I suffer from generalized anxiety disorder. This condition alone made the road to recovery that much harder. My first couple weeks of therapy were both hopeful and painful. Stem therapy was uncomfortable but necessary. The mental toll was more than anyone should have to handle. I was very sad and anxious.“One day at a time, keep moving” replayed in my head every step of the way. Those were the words of my very first volleyball coach, Mrs. Johnson. As I slowly gain mobility, my thoughts on playing college volleyball were becoming more realistic. Unfortunately, there was a point in my recovery
when I went weeks without any major improvements. At this point, my anxiety would start to win the battle. I had days where I would lie in bed feeling unworthy and wonder why me. My anxiety would soon turn into depression. I gained a substantial amount of weight. The thought of being able to even do a spike approach seemed very far-fetched for me.
I had my friend Tiffany who wouldn’t let me give up. She made sure I went to therapy and sometimes even did the exercises with me. She helped me study and held me accountable. She was not only my teammates on the court, but also in life. Spring semester my grades improved and I finished with a 3.5 GPA.
I was released for all-out practice which was very difficult and scary. And again, my anxiety started to knock on the door. I feared I would never get back to the player I was. I had no idea I right I was. I hated the fact that there would be new girls coming in and I was no longer only competing with myself. I hesitated to step, pivot and especially jump. Volleyball was just didn’t seem possible anymore. A few of my teammates constantly reminded me of what I could do. I heard them loud and clear but the agonizing pain from my knees was becoming unbearable. This pain was something I couldn’t keep dealing with. At this point, even with one year of eligibility left, I had my mind made up that this would be my last season.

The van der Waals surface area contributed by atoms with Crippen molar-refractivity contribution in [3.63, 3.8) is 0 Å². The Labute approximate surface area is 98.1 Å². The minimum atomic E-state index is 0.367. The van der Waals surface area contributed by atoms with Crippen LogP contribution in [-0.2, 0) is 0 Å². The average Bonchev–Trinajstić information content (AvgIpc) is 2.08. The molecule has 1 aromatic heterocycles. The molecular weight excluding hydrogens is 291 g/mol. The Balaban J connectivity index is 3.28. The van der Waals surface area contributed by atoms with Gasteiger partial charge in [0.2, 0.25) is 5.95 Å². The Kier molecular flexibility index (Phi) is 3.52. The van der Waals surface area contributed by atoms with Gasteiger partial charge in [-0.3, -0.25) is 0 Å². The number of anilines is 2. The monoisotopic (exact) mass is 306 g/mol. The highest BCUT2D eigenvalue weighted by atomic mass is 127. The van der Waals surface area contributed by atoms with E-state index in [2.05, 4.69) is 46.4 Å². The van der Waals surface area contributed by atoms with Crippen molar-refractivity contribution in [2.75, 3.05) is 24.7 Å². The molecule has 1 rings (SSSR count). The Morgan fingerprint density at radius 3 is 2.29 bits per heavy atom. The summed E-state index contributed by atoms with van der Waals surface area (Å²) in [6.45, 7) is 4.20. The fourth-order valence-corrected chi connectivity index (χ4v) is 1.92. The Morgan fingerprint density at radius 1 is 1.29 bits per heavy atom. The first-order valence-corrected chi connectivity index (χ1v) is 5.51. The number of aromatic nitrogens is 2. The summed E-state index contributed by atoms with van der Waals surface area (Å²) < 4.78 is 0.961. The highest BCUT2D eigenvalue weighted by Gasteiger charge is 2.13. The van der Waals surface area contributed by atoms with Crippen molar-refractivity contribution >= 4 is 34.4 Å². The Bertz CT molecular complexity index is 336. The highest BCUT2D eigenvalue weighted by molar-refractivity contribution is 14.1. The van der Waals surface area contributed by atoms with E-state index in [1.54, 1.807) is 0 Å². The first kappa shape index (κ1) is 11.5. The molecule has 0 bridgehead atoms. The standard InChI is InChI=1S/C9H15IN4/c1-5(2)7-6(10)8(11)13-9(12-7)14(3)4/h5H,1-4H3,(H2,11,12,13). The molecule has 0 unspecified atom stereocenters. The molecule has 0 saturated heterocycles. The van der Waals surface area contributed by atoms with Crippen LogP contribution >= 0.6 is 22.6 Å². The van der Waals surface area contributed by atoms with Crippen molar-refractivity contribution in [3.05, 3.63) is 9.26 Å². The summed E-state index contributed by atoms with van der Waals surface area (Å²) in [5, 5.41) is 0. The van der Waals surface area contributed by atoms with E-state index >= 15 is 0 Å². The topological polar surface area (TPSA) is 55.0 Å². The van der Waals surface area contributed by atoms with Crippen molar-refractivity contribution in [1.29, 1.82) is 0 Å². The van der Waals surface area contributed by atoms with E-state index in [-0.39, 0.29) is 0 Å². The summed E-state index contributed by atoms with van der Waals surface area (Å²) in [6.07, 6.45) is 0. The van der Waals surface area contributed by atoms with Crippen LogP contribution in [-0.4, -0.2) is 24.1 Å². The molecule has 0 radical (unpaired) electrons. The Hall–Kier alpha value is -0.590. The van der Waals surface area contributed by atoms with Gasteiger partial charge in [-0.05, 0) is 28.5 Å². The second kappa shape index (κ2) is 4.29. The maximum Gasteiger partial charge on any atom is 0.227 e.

I broke the news to Tiffany. I should have known she wouldn’t let me give up that easily. She convinced that not playing would be an awful idea and I don’t want to live with any regrets. She continued to remind me how what if’s aren’t the best thoughts to have.
Although I was in pain, I finished my senior season. Even though this wasn’t my best season according to stats, it was the biggest accomplishment of my life. Sure there were a plethora of games I walked into the locker room crying because of knee pains, but I stuck it out. I was proud of myself for being able to face all adversity.
I would go on to be a first generation college graduate in my family. I graduated from Harris-Stowe State University honored as a Scholar athlete with a B.S in Educational Studies, finishing with a 3.3 GPA. I currently coach for Cahokia district 187 both high school and middle school. I’m also part time assisting at my alma mata Harris-Stowe state university. I spend a lot of my time coaching for K-Elites volleyball club. My life has taught me to never give up. I hope to inspire all of my players that no matter what life throws at you, you have to stay strong and prevail. I eventually want to create a legacy coaching for a NCAA division 1 HBCU.